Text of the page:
Area no Kishi – 15
The mystery of Tsujido High is solved – their #10 has the somewhat dubious ability to fire a throw-in with laser-like speed and accuracy for 40 yards. If I had a guy who could do that I’d certainly do what they did – kick the ball off your opponent and try to get as many throw-ins as possible. That’s how they score most of their goals including their first one here, though their second did come in the run of play. That first goal was the result of Enoshima’s defenders forgetting that the offside rule doesn’t apply on throw-ins, an interesting loophole to drive a plot through.
I’m not sure I like the device of using the annoying broadcast club guy to describe every second of the match – I was right along with the Enoshima cheering section when they told him to shut up – but I did think the fan comments during his player introductions (“Who’s he?” Lose some weight, Araki!”) were the funniest moment in the series so far. The match itself goes especially poorly, with Enoshima down 2-0 at halftime and playing a man down after Hino is goaded into two yellow cards by an old rival on Tsujido and gets himself tossed – setting off a rather fierce rebuke by Kondou-sensei. For some reason Uryuu sets Iwaki’s head straight at halftime (that’s your opponent, Einstein) and he inserts Kakeru and Kota into the match after the break, along with backup keeper, Lee. Looks like we’re headed for more drama with Kakeru acting Suguru-like next week – I hope this time we get something a little less superficial out of that this time, and a real exploration of Kakeru’s character instead.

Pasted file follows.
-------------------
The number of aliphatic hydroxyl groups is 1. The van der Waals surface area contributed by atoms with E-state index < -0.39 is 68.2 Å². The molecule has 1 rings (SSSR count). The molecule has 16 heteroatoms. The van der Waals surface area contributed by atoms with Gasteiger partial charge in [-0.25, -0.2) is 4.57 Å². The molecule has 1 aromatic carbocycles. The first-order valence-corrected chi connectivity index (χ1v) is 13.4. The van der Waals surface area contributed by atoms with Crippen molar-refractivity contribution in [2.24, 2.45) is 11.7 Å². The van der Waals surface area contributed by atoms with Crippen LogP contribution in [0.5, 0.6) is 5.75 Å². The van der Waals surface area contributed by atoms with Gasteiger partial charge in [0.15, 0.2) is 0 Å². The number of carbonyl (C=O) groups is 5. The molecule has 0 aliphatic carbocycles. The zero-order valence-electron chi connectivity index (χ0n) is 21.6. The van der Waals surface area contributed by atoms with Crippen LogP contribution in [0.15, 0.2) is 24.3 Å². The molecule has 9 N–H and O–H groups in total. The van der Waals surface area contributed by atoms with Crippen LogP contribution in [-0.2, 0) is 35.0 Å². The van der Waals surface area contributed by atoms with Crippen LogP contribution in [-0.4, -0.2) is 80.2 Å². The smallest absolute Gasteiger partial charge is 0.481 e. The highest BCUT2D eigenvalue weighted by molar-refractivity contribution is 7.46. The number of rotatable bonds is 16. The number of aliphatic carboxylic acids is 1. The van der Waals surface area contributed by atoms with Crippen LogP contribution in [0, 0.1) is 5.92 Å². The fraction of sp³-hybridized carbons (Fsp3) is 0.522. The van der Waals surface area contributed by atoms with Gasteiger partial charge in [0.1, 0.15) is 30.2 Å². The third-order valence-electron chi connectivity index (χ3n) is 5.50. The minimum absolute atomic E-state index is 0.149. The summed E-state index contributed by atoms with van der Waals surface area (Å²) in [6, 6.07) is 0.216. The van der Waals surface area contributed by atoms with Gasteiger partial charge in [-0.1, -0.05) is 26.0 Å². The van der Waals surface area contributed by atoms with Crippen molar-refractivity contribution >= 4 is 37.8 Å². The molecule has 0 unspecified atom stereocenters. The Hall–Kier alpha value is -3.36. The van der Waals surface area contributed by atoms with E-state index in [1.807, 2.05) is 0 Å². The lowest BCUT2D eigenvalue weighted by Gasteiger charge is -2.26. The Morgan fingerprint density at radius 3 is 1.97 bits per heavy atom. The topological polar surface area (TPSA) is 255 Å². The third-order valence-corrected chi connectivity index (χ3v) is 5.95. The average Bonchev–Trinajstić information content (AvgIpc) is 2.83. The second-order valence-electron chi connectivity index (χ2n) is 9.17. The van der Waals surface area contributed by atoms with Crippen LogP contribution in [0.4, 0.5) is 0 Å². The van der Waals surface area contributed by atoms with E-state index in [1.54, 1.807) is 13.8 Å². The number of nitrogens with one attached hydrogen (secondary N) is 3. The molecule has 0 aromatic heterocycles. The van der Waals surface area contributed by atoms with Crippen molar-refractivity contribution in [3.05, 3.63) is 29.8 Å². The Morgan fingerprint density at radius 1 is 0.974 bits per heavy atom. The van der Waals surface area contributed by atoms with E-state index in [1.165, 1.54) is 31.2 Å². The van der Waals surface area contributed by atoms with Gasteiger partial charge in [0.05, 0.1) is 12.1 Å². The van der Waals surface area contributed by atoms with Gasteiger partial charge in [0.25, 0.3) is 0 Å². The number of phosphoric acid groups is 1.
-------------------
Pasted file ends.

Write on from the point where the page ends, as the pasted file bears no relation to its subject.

Saint Seiya Omega – 03
It’s getting harder and harder to see a way to keep shows like Saint Seiya Omega in my blogging schedule, which is a shame because this episode was excellent. The Palaestra Arc begins, and with it come all the trappings – the gruff male instructor, the tsundere but hot female classmate, the arrogant rival student who resents the new kid with his fancy Pegasus Cloth. It’s all in the service of Kouga trying to find his way back to Athena, and he receives the information that she’s at her temple – but that he can’t see her until he becomes a Gold Saint. Helping him along the way is going to be Yuna (Yukino Satsuki) who looks to be the main crush as well. Kouga is instrumental is getting her to buck the rules by taking off the mask that all female Saints are supposed to wear – any man who sees their face must be “killed – or loved”. A concession to modern gender politics there, perhaps.
As a relative neophyte to this franchise I’ll be following it with some interest, as things at Palaestra look as if they could get quite interesting and I certainly enjoy a well-produced old-school shounen. With the schedule being as packed as it is, though, it’s likely I won’t have time to blog it for this season, anyway. As always, that’s subject to change along with my whims.